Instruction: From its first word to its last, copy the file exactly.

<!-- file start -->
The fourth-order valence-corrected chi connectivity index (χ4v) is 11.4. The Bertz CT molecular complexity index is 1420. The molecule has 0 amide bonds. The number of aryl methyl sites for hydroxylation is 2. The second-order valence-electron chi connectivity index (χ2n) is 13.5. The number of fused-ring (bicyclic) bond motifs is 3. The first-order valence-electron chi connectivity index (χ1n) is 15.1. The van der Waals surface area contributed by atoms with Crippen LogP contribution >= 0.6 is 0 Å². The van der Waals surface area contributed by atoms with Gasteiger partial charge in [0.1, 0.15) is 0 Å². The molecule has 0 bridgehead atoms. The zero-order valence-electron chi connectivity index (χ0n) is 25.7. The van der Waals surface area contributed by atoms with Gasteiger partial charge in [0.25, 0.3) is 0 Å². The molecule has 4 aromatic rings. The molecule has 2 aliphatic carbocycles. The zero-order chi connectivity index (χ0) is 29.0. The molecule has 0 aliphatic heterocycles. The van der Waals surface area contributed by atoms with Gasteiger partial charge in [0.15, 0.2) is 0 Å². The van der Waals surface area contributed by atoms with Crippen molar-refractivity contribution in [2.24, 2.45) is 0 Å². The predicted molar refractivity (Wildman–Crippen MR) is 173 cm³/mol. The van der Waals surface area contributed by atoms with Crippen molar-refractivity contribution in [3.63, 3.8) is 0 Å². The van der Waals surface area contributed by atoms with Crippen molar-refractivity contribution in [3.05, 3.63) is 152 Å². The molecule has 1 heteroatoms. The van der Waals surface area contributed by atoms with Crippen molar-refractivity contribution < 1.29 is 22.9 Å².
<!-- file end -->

The fourth-order valence-corrected chi connectivity index (χ4v) is 11.4. The Bertz CT molecular complexity index is 1420. The molecule has 0 amide bonds. The number of aryl methyl sites for hydroxylation is 2. The second-order valence-electron chi connectivity index (χ2n) is 13.5. The number of fused-ring (bicyclic) bond motifs is 3. The first-order valence-electron chi connectivity index (χ1n) is 15.1. The van der Waals surface area contributed by atoms with Crippen LogP contribution >= 0.6 is 0 Å². The van der Waals surface area contributed by atoms with Gasteiger partial charge in [0.1, 0.15) is 0 Å². The molecule has 0 bridgehead atoms. The zero-order valence-electron chi connectivity index (χ0n) is 25.7. The van der Waals surface area contributed by atoms with Gasteiger partial charge in [0.25, 0.3) is 0 Å². The molecule has 4 aromatic rings. The molecule has 2 aliphatic carbocycles. The zero-order chi connectivity index (χ0) is 29.0. The molecule has 0 aliphatic heterocycles. The van der Waals surface area contributed by atoms with Gasteiger partial charge in [0.15, 0.2) is 0 Å². The van der Waals surface area contributed by atoms with Crippen molar-refractivity contribution in [2.24, 2.45) is 0 Å². The predicted molar refractivity (Wildman–Crippen MR) is 173 cm³/mol. The van der Waals surface area contributed by atoms with Crippen molar-refractivity contribution in [3.63, 3.8) is 0 Å². The van der Waals surface area contributed by atoms with Crippen molar-refractivity contribution in [3.05, 3.63) is 152 Å². The molecule has 1 heteroatoms. The van der Waals surface area contributed by atoms with Crippen molar-refractivity contribution < 1.29 is 22.9 Å².